Insularity and Mega-Cities

Thinking about it, I wonder if the novel is showing how mega-cities and industrialization aren’t going to help us in the future. The reason they can’t killed Corradado, at least I assume, is because he’s extremely tough, but also because he’s embedded in the city. They can’t nuke or even missile him, because they would harm the city and the people in it. By creating this insulated life, they have allowed threats to feed off this insulation and grow.

They have to apply to an outside source, an alien, to kill the creature in the end. Perhaps it’s a take on xenophobia.

Race and Disability

There’s an interesting contradiction in terms of race and disability in the novel, which seems a product of its time.

The author goes out of her way to say that Hulian, who is black, is not poor because he’s black, but simply because of circumstance. And Abbard, the mayor, is also black. I suppose it’s a way to suggest racial equality in “the future” (presumably it’s around the year 2050), but it’s quite heavy-handed. Likewise, Abbard has this small scene where he discovers his ancestors were slaves, which does nothing for the plot, so I’m not sure why it’s included other than to give him something to do?

Roxey, the man who wants to adopt Hulian, is a good guy in that he goes pretty far to try and keep Hulian safe. He’s also a person with blindness, but his disability doesn’t hinder him, which was nice to read. In fact, he uses a device to help him “see”, but upon losing it he learns to accept his life with blindness. Yet, he’s consistently calling Hulian a "wetback". I had to look this slur up. What I don’t get is why Roxey, who is a person with blindness, would call Hulian this, since he can’t see what his skin tone is. Perhaps he’s simply calling him an illegal immigrant? Maybe in the 1980s they assumed this term would stick? Maybe it’s used more in other areas of the world? It was weird.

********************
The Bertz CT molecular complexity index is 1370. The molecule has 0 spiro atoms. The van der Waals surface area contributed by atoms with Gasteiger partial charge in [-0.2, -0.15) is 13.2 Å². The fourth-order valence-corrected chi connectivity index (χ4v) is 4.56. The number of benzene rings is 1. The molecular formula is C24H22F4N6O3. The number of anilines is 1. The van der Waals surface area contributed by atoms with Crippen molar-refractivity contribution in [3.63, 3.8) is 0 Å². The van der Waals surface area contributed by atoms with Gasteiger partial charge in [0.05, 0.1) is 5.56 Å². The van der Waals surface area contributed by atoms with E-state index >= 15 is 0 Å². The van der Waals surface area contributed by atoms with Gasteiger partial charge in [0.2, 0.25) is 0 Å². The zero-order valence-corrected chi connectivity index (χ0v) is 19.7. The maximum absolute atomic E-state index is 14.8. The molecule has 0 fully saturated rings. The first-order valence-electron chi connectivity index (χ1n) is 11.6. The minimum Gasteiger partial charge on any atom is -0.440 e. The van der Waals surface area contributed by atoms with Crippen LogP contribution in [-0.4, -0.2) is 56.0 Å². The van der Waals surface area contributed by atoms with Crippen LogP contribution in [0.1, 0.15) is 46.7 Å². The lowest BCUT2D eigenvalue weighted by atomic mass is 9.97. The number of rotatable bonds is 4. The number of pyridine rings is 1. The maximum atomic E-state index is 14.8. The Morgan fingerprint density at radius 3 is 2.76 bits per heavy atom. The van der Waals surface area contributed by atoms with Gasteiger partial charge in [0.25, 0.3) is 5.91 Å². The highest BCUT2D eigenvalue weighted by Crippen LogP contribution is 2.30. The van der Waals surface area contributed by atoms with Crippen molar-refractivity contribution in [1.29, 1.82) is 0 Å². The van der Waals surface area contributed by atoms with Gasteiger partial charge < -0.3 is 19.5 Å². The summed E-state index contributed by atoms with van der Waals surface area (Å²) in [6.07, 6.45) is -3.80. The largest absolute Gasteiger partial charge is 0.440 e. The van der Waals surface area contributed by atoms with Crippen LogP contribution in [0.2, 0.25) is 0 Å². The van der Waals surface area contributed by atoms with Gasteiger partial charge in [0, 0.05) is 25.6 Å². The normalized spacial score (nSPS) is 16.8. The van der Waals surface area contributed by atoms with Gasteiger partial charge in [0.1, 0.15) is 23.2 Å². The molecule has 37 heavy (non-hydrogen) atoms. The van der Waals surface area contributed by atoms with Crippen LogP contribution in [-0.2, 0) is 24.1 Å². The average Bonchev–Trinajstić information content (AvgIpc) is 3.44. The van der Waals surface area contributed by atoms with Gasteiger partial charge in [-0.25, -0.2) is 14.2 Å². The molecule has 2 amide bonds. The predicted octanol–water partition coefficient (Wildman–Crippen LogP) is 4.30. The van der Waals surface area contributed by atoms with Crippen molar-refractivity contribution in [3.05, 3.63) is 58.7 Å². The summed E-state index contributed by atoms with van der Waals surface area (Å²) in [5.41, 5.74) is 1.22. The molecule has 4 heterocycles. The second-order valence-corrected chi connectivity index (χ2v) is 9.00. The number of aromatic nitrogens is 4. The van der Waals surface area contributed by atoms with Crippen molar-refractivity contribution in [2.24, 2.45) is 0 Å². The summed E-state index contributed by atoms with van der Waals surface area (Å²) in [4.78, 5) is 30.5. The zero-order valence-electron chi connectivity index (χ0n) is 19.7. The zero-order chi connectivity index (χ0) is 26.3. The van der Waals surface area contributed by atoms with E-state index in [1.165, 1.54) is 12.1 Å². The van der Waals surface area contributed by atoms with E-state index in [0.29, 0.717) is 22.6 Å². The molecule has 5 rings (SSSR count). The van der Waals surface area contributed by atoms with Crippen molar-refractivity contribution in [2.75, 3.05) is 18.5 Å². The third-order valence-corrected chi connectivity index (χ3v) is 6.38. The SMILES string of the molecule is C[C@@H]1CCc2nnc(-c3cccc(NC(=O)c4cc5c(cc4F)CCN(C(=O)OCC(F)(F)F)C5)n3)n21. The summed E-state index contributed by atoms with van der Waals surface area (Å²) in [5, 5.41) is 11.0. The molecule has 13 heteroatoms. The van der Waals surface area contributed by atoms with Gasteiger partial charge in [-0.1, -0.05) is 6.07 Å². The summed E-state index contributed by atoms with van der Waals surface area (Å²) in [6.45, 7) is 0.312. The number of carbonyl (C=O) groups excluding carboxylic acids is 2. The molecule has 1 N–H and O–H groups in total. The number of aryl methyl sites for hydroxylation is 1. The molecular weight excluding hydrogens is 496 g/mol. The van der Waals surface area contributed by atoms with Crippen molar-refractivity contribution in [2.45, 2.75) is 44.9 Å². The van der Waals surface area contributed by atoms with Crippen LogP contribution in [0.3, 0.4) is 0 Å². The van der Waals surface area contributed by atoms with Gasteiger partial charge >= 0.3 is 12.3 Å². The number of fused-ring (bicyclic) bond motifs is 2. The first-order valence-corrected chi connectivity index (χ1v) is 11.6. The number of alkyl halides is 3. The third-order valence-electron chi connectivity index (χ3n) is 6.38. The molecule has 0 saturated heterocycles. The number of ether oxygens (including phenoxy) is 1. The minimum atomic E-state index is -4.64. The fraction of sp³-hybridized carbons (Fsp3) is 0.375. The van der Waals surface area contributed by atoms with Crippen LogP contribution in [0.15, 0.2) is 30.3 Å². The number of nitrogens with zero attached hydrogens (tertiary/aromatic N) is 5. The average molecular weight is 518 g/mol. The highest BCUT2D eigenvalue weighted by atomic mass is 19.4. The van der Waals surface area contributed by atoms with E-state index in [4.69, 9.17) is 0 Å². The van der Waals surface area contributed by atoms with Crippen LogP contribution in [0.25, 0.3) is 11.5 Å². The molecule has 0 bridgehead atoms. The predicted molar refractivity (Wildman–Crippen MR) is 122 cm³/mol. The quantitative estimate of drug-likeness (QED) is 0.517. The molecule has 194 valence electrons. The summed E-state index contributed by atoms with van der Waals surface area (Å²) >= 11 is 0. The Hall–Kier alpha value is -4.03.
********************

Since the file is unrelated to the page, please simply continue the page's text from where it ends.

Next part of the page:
A woman doesn’t speak until 66 pages in. Which is nearly halfway through. At least the first woman to do so, Wendelar, is the mayor of Superior, the other town. Yet, while she does make a later appearance it is merely to have a conversation with Kam Shar where he makes her looks foolish. Wendelar seems tough and capable, but we don’t know anything about her and she’s useless regarding contributing to the plot.

One of Abbard’s assistants is a woman, though she doesn’t speak, and we also have Quantro’s wife for a brief half page. We have Garly’s mother-in-law (one or two sentences) and his wife Cili. These are the only women in the novel. So the novel does not pass the Bechdel test at all.

And not only that, but Cili is killed in a brutal way simply to further Garly’s plot: an 18-year-old girl is kidnapped, treated like shit, and then eaten by wolves. So feminist.

Could not one of the main councillors be women? Maybe Hulian could have been a girl?

I realize it’s the 1980s, but this is an example of why feminism mattered and was needed. If this were a movie, I bet Cili would have a larger part but would be hypersexualized and her death would have included lots of moaning and loss of clothing.

While this lack of women didn’t really affect the plot or my enjoyment of the novel as a whole, this book is terrible for women.

On an interesting note, Doris is still kicking at 90. Good for her.